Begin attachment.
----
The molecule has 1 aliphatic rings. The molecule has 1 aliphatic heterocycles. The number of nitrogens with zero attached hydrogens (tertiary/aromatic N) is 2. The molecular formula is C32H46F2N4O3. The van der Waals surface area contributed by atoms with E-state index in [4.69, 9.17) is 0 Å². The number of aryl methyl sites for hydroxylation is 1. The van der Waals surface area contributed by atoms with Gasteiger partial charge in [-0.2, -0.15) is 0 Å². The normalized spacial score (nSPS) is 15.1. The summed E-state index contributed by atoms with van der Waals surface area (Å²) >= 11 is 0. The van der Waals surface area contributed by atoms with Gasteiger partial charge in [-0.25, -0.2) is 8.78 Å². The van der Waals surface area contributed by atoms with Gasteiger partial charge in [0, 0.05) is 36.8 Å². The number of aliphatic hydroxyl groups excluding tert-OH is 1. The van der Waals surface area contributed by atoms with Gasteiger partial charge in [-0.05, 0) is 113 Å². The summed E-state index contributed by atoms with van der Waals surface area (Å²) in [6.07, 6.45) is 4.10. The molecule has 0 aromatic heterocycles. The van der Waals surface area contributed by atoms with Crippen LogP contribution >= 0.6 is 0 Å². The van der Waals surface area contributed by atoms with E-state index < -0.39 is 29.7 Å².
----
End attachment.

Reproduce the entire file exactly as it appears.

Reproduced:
The molecule has 1 aliphatic rings. The molecule has 1 aliphatic heterocycles. The number of nitrogens with zero attached hydrogens (tertiary/aromatic N) is 2. The molecular formula is C32H46F2N4O3. The van der Waals surface area contributed by atoms with E-state index in [4.69, 9.17) is 0 Å². The number of aryl methyl sites for hydroxylation is 1. The van der Waals surface area contributed by atoms with Gasteiger partial charge in [-0.2, -0.15) is 0 Å². The normalized spacial score (nSPS) is 15.1. The summed E-state index contributed by atoms with van der Waals surface area (Å²) >= 11 is 0. The van der Waals surface area contributed by atoms with Gasteiger partial charge in [-0.25, -0.2) is 8.78 Å². The van der Waals surface area contributed by atoms with Gasteiger partial charge in [0, 0.05) is 36.8 Å². The number of aliphatic hydroxyl groups excluding tert-OH is 1. The van der Waals surface area contributed by atoms with Gasteiger partial charge in [-0.05, 0) is 113 Å². The summed E-state index contributed by atoms with van der Waals surface area (Å²) in [6.07, 6.45) is 4.10. The molecule has 0 aromatic heterocycles. The van der Waals surface area contributed by atoms with Crippen LogP contribution >= 0.6 is 0 Å². The van der Waals surface area contributed by atoms with E-state index < -0.39 is 29.7 Å².